“When DIY becomes OMG!”
That’s what the billboard read in big letters. It caught my attention because I’ve had a few Do-It-Yourself projects I’ve regretted. That’s when you wish you would have called the professionals first. Now, to be sure, there’s nothing wrong with doing things on your own. That’s how you learn and save; a lot of us enjoy taking on our own tasks.
Today, we’re talking about when you’re doing too much on your own.
As it turns out, that kind of DIY is nothing new. I’ve found this is a conversation a lot of us understand, but have a hard time making the leap to correct it. What does it take to shed some of our DIY approach to life?
In Exodus 18, we read of the famous encounter between Moses and his father-in-law, Jethro. As Moses takes his seat among the people to judge, Jethro takes notes. He notices that Moses sits while all the people come to him. Presumably, they’re asking questions, pleading their cases and seeking wisdom from Moses. That makes sense, of course. Moses liberated them. He was the one who delivered them from the hand of Pharaoh. Now, he is their judge.
But Jethro immediately recognized how fast this could fall apart. It was too much burden for one person to carry. You might get away with it for a day or two, maybe longer. Be sure, though, it will catch up with you.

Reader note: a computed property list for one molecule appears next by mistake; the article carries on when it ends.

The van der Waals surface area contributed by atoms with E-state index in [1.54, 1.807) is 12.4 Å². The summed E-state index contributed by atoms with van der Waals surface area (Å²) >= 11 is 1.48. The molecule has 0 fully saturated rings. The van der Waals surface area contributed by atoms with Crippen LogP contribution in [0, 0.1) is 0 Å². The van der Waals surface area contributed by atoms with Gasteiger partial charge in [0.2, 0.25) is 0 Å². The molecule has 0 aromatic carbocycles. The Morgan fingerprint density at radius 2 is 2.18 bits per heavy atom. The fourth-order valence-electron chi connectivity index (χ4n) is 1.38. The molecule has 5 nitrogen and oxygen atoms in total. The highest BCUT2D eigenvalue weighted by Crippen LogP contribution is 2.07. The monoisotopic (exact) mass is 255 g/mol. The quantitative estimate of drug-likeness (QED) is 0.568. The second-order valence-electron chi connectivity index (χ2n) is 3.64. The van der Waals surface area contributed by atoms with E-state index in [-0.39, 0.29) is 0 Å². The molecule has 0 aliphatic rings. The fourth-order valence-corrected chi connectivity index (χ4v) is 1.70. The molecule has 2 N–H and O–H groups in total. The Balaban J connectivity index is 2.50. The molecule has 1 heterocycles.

I wonder if Moses knew that.
Was he convinced he could keep this gig going? Do any of us DIY devotees think we can? Did the people who came to Moses have an idea this couldn’t hold up for too long? If they did, they didn’t let on. And that says a lot when you consider how quick they were to complain about things.
It took an outsider to state the obvious. It’s interesting because, most likely, Jethro was a pagan priest. He had only the day before acknowledged “that the Lord is greater than all gods.” I’m not suggesting we should seek out pagan insights in our walk with Jesus. But isn’t it like God to use someone from the outside to bring light to what’s wrong with us?
How willing are we to listen?
To let go of our DIY dependence, we need to seek wisdom from others. We need God’s direction, too. Jethro told Moses, “If you do this, and God so commands you…” The text doesn’t tell us that Moses inquired of God. Are we safe to assume he did?
The best way to move away from unhealthy DIY control is to look to the gifts of other people. Let other people use their God-given talents to serve others. They may not do things the way you do, but that’s not what’s important. You also need to think of who suffers from your overcommitment to DIY. You will suffer. The people you want to serve will suffer. Those closest to you suffer as well.
Moses listened to Jethro and the groundwork for the future of God’s people was in place. How might God use you to bring peace if you let someone else in on the fun?